How Parent PLUS Loans Work: Approval, Interest Rates and Repayment

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College is more expensive than ever, so it’s understandable that parents want to help their kids foot the bill. If you’ve decided to take out loans to pay for your child’s schooling, you’ve likely heard about parent PLUS loans, a popular option for parent student loans.

Basically, parent PLUS loans are federal government loans which a parent can take out to find their child’s education. Here are the details on how they work and their pros and cons — specifically:

What are parent PLUS loans?
How does a parent PLUS loan work? What you need to know
Other ways of paying for school

What are parent PLUS loans?

Unlike private student loans, which are issued by a bank or financial institution, the federal government issues parent PLUS loans. Parent PLUS loans are a form of federal financial aid specifically designed for parents of current students.

To take out a parent PLUS loan, you must meet the following eligibility criteria:

  • You must be the biological or adoptive parent of the student. In some cases, stepparents can also qualify.
  • The student must be a dependent.
  • Your child must be enrolled at least half time in an undergraduate program.
  • You cannot have an adverse credit history.

With a parent PLUS loan, you can borrow up to the full cost of attendance minus any other financial aid your child received.

How does a parent PLUS loan work? What you need to know

Parent PLUS loans differ from other forms of federal aid in many different ways. Here is our list of the five key things you need to know about how parent PLUS loans work.

1. Responsibility for payments
2. Impact on credit
3. Availability of repayment plans
4. Interest charges
5. Disbursement fees

1. Responsibility for payments

When you take out a parent PLUS loan, you’re solely responsible for repaying the loan. The student has no legal or contractual obligation to make payments. You cannot transfer the loans into your child’s name unless you pursue student loan refinancing with a private lender.

2. Impact on credit

Taking out a parent PLUS loan can affect your debt-to-income (DTI) ratio. Your DTI is the recurring monthly debt payments you have relative to the amount of money you have coming in each month.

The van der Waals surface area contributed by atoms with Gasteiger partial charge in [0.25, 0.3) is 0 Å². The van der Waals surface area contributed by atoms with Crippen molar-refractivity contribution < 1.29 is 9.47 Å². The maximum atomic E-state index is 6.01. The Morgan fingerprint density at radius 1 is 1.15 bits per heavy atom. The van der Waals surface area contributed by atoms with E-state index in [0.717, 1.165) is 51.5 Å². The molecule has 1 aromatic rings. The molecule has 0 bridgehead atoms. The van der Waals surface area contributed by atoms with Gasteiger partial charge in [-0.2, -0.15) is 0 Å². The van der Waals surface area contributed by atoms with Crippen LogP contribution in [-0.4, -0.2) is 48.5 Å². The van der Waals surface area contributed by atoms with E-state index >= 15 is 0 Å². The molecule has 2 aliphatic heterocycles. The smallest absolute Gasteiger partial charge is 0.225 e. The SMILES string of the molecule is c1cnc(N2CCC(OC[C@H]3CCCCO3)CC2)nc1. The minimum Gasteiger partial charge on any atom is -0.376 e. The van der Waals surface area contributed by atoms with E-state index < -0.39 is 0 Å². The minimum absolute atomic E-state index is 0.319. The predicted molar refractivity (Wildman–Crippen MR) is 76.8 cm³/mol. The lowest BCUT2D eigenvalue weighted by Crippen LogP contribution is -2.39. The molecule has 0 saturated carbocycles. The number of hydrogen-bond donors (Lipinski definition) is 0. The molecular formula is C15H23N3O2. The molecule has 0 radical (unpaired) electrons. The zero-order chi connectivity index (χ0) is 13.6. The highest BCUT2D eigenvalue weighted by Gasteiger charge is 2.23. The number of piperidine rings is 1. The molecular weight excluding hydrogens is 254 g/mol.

Whenever you apply for a loan or credit card, the lender looks at the DTI ratio to determine your ability to afford your payments. A parent PLUS loan can hurt your DTI ratio, which can make it harder to get a mortgage, car loan or new credit card.

If you fall behind on your parent PLUS loan payments, you could end up in default. Entering default can damage your credit report and lead to wage garnishment.

3. Availability of repayment plans

If you have trouble keeping up with your payments under the 10-year Standard Repayment Plan, there are three alternative repayment plans available to you:

  • Graduated Repayment: With a graduated plan, your payments start small and grow every two years. Your loans are still paid off within 10 years.
  • Extended Repayment: With an extended plan, your payments are spread over 25 years rather than 10. You must have at least $30,000 in outstanding student loans to qualify for this option.
  • Income-Contingent Repayment (ICR): As a PLUS Loan borrower, you’re only eligible for ICR if you first consolidate your loans with a Direct Consolidation Loan. Under the ICR plan, the repayment period is 25 years instead of 10.

You can use Federal Student Aid’s Repayment Estimator to calculate your monthly payment and how much you’d pay in interest with each of the repayment plans.

4. Interest charges

With an interest rate of 7.08% as of July 1, 2020, parent PLUS loans are federal loans with some of the highest rates. That’s why it’s a good idea to help your child select other forms of aid, such as Direct Subsidized Loans, before applying for a parent PLUS loan. Direct Subsidized Loans have an interest rate of 4.53% as of July 1, 2020.

5. Disbursement fees

There’s a loan fee for all parent PLUS loans. The fee is a percentage of the loan amount that the government deducts from each disbursement. As of Oct. 1, 2020, the loan fee is 4.236% of the loan total.

For example, if you borrowed $7,000 to pay for the current semester, the loan fee would be $296.52. That amount would be deducted from your loan before disbursal, so you’d receive just $6,703.48.

Other ways of paying for school

Now that you know how the parent PLUS loan works, it’s worth comparing it with options. Keep in mind that federal loans are not the only parent loans available. Depending on your credit score and income, you might qualify for a private parent loan with a lower interest rate, helping you save money over time.

Private loans are sometimes cheaper than PLUS loans in terms of the interest rate and origination fees, if any, but they have drawbacks as well. In particular, they don’t come with some of the automatic protections afforded to federal loans, including those special payment plans mentioned above.

As a result, you’ll want to weigh both options carefully before making a decision. And before you take out any loans — whether from the government or a private lender — make sure your child has exhausted all possibilities in terms of scholarship and grant aid.

Christina Majaski contributed to this report.

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